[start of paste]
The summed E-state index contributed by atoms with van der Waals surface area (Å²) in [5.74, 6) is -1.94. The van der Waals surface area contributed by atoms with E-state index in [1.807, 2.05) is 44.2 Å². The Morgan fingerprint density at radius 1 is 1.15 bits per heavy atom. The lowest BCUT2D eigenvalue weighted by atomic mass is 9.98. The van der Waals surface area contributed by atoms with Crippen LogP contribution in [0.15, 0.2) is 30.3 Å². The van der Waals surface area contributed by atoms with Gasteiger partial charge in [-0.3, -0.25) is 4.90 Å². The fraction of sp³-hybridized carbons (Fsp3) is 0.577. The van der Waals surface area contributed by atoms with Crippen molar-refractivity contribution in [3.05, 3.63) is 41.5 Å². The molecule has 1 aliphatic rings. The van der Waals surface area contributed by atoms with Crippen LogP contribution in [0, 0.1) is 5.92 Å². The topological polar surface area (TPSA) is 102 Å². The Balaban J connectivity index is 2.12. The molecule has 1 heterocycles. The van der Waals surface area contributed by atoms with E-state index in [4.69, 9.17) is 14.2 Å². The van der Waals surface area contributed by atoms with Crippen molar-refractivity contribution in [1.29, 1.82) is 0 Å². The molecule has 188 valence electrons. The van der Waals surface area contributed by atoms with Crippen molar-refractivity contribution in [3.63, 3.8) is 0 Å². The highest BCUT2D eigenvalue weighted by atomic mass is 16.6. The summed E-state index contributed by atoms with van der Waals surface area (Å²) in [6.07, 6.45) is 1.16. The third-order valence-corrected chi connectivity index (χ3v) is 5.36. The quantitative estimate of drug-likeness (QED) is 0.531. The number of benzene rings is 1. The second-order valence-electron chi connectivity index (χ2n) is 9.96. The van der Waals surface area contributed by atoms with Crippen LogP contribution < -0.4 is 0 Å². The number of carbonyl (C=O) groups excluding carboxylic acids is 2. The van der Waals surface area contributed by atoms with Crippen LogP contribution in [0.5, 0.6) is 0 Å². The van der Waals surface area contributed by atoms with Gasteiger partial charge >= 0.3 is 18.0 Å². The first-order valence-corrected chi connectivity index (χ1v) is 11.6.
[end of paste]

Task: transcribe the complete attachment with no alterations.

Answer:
The summed E-state index contributed by atoms with van der Waals surface area (Å²) in [5.74, 6) is -1.94. The van der Waals surface area contributed by atoms with E-state index in [1.807, 2.05) is 44.2 Å². The Morgan fingerprint density at radius 1 is 1.15 bits per heavy atom. The lowest BCUT2D eigenvalue weighted by atomic mass is 9.98. The van der Waals surface area contributed by atoms with Crippen LogP contribution in [0.15, 0.2) is 30.3 Å². The van der Waals surface area contributed by atoms with Gasteiger partial charge in [-0.3, -0.25) is 4.90 Å². The fraction of sp³-hybridized carbons (Fsp3) is 0.577. The van der Waals surface area contributed by atoms with Crippen molar-refractivity contribution in [3.05, 3.63) is 41.5 Å². The molecule has 1 aliphatic rings. The van der Waals surface area contributed by atoms with Crippen LogP contribution in [0, 0.1) is 5.92 Å². The topological polar surface area (TPSA) is 102 Å². The Balaban J connectivity index is 2.12. The molecule has 1 heterocycles. The van der Waals surface area contributed by atoms with E-state index in [4.69, 9.17) is 14.2 Å². The van der Waals surface area contributed by atoms with Crippen molar-refractivity contribution in [1.29, 1.82) is 0 Å². The molecule has 188 valence electrons. The van der Waals surface area contributed by atoms with Crippen molar-refractivity contribution in [3.63, 3.8) is 0 Å². The highest BCUT2D eigenvalue weighted by atomic mass is 16.6. The summed E-state index contributed by atoms with van der Waals surface area (Å²) in [6.07, 6.45) is 1.16. The third-order valence-corrected chi connectivity index (χ3v) is 5.36. The quantitative estimate of drug-likeness (QED) is 0.531. The number of benzene rings is 1. The second-order valence-electron chi connectivity index (χ2n) is 9.96. The van der Waals surface area contributed by atoms with Crippen LogP contribution < -0.4 is 0 Å². The number of carbonyl (C=O) groups excluding carboxylic acids is 2. The van der Waals surface area contributed by atoms with Crippen LogP contribution in [0.5, 0.6) is 0 Å². The van der Waals surface area contributed by atoms with Gasteiger partial charge >= 0.3 is 18.0 Å². The first-order valence-corrected chi connectivity index (χ1v) is 11.6.